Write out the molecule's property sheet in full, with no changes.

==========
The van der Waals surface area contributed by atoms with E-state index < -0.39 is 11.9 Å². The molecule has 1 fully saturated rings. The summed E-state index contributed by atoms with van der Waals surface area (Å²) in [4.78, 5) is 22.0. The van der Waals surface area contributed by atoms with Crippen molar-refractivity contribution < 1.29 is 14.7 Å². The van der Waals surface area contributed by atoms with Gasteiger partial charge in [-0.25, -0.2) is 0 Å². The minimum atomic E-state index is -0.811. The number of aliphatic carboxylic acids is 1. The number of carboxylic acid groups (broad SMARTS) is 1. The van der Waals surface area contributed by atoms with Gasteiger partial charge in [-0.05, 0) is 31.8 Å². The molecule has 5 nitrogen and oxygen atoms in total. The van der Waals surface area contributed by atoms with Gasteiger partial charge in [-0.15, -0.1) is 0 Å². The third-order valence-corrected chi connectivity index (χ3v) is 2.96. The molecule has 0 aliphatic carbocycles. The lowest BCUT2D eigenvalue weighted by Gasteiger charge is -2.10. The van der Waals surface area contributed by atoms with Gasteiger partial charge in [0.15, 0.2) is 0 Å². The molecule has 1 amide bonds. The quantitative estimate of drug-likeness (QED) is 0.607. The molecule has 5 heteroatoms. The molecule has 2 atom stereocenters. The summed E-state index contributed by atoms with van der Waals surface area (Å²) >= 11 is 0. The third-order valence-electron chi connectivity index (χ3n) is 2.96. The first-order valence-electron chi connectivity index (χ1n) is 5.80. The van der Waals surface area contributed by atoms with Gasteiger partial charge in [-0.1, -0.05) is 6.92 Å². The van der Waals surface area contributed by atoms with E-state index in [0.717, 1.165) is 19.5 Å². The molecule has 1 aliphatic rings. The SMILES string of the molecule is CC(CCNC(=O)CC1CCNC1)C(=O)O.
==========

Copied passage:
The van der Waals surface area contributed by atoms with E-state index < -0.39 is 11.9 Å². The molecule has 1 fully saturated rings. The summed E-state index contributed by atoms with van der Waals surface area (Å²) in [4.78, 5) is 22.0. The van der Waals surface area contributed by atoms with Crippen molar-refractivity contribution < 1.29 is 14.7 Å². The van der Waals surface area contributed by atoms with Gasteiger partial charge in [-0.25, -0.2) is 0 Å². The minimum atomic E-state index is -0.811. The number of aliphatic carboxylic acids is 1. The number of carboxylic acid groups (broad SMARTS) is 1. The van der Waals surface area contributed by atoms with Gasteiger partial charge in [-0.05, 0) is 31.8 Å². The molecule has 5 nitrogen and oxygen atoms in total. The van der Waals surface area contributed by atoms with Gasteiger partial charge in [-0.15, -0.1) is 0 Å². The third-order valence-corrected chi connectivity index (χ3v) is 2.96. The molecule has 0 aliphatic carbocycles. The lowest BCUT2D eigenvalue weighted by Gasteiger charge is -2.10. The van der Waals surface area contributed by atoms with Gasteiger partial charge in [0.15, 0.2) is 0 Å². The molecule has 1 amide bonds. The quantitative estimate of drug-likeness (QED) is 0.607. The molecule has 5 heteroatoms. The molecule has 2 atom stereocenters. The summed E-state index contributed by atoms with van der Waals surface area (Å²) >= 11 is 0. The third-order valence-electron chi connectivity index (χ3n) is 2.96. The first-order valence-electron chi connectivity index (χ1n) is 5.80. The van der Waals surface area contributed by atoms with Gasteiger partial charge in [-0.1, -0.05) is 6.92 Å². The van der Waals surface area contributed by atoms with E-state index in [0.717, 1.165) is 19.5 Å². The molecule has 1 aliphatic rings. The SMILES string of the molecule is CC(CCNC(=O)CC1CCNC1)C(=O)O.